register their new partnership with the state. The partners spend the next two
months locating and renting a suitable facility for their center, hiring and
training staff, publicizing the new business, and applying for the operating
license required under local law. Their expenses with respect to these activities
DH Partnership receives its operating license in late August, and the day care
center enrolls its first student on September 3.
How much DH Partnership should capitalized and amortize every month? Amortization
Organizational and Start-Up Costs
TresChic Company manufactures and imports perfumes, cosmetics,
clothing, and accessories. For many years, TresChic sold its goods only
However, three years ago, the company decided to move into the retail
market and opened its first "BeBe Boutique." The success of the first
boutique prompted the company to open 11 more boutiques nation-wide.
The boutiques operate in exactly the same manner, have a standardized
décor and carry the same merchandise, TresChic handles the accounting,
financing, management, purchasing, and advertising for all the boutiques.
Can TresChic capitalize the cost associated with 11 new boutiques? Leasehold Costs and
When a firm rents tangible property for use in its business, it may incur upfront costs to acquire the lease on the property. Such leasehold costs must
be capitalized and amortized over the term of the lease. In contrast, if a firm pays for physical improvements to leased property, the
cost of the leasehold improvements must be capitalized to an asset account
and depreciated under the normal rules. Leasehold Costs and
Early in this year VB Corporation entered into a lease agreement for
commercial office space.
VB’s cost of negotiation the lease was $3,120. The corporation also spent
$28,000 to construct cabinets, bookshelves, and lightning fixtures to
conform the leased space to its needs. The term of the lease is 48 months,
beginning on May 1.
How much should capitalized and amortize? Purchased Intangibles
A firm that purchases an established business enterprise is usually buying
more than just the monetary and tangible operating assets recorded on the
businesses balance sheet. If the lump-sum price exceeds the value of the
monetary and tangible assets, the excess is allocated to the intangible
assets of the business.
Such assets include
• goodwill (value created by the expectancy that customers will continue to
patronize the business)
• going-concern value (value attributable to the synergism of business
assets work-ing in coordination).
For tax purposes, firms recover the cost of purchased intangibles over a 15year period, regardless of the actual length of time during which the firm
expects the intangible to yield any commercial benefit. Purchased Intangibles
On March 9, В V Company (a calendar year taxpayer) paid $2 million to buy a
business enterprise from Mr. Lopez.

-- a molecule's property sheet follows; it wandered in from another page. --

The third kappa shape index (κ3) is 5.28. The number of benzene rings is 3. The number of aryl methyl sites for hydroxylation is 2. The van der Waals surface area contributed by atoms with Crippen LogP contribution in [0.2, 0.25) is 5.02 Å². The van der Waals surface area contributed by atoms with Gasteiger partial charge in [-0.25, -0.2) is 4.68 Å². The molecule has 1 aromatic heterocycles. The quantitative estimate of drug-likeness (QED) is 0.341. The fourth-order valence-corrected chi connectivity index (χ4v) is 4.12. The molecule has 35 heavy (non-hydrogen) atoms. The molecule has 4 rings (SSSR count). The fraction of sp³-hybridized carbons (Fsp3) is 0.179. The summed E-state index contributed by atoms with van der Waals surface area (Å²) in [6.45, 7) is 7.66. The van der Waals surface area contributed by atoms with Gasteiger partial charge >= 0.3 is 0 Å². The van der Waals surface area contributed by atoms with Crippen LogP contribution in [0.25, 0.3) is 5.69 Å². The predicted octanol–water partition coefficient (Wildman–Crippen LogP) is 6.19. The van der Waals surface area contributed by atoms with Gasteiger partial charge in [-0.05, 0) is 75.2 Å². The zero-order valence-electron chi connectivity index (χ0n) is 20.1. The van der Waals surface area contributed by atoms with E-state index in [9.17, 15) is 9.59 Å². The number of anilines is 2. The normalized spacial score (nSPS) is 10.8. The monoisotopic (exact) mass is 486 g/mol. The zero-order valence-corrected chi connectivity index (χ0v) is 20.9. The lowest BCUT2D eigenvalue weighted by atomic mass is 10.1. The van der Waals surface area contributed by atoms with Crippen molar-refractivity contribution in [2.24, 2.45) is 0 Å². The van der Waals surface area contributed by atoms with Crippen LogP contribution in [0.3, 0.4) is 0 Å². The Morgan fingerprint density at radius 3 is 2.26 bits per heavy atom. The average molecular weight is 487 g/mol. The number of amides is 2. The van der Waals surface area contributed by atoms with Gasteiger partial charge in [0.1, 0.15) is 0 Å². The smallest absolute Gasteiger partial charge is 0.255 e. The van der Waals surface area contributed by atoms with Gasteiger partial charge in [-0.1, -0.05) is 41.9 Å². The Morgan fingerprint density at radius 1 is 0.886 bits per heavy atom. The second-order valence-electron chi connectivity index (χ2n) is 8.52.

The sales contract stated that $1.7 million of the lump-sum price was
attributable to the appraised value of monetary and tangible operating assets.
An additional $100,000 was attributable to the business's trade name, and
$200,000 was attributable to a covenant not to compete. Under this covenant,
Mr. Lopez agreed not to engage in a similar business for the next three years. Refer back to the example in which Hanover Inc. purchased a patent for a
chemical process for use in its manufacturing business.
This year, Crowne Food Inc. purchased Hanover Inc’s entire business
operation. Consequently, Crown Food acquired all Hanover*s tangible
and intangible assets, including the patent At date of purchase, the
patent had a remaining legal life of only eight years (96 months).
But because the patent is included as one of Crown Food's purchased
intangibles, Crown must recover its cost allocated to the patent over a 15year amortization period. Depletion of Natural Resources
Firms engaged in the business of extracting minerals, oil, gas, and other
natural deposits from the earth incur a variety of up-front costs to locate,
acquire, and develop their op-erating mines and wells.
Many of these costs must be capitalized and recovered over the period of
years during which the mine or well is productive.
The method for recovering a firm's investment in an exhaustible natural
resource is called cost depletion. The annual cost depletion deduction is
based on the following formula: Depletion of Natural Resources
Company M, which operates a mining business, spent $500,000 for
geological surveys, mineral rights and excavation costs, all of which were
capitalized as the basis of a new copper mine. At the beginning of the
first year of production the company's engineers estimated that the mine
should produce 80,000 tons of copper ore. During the first year 20,000
tons of ore were extracted and sold. The company's cost depletion
deduction was $125,000.
At the beginning of the second year, the engineers revised their estimate
of the mine's remaining productivity to 65,000 tons; during the second
year, 32,000 tons of copper ore were extracted and sold. The cost
depletion deduction was $184,615. Expenditure Benefit
in current year
to inventory Nondeductible Capitalized
to asset account
disposition only ...
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- Spring '11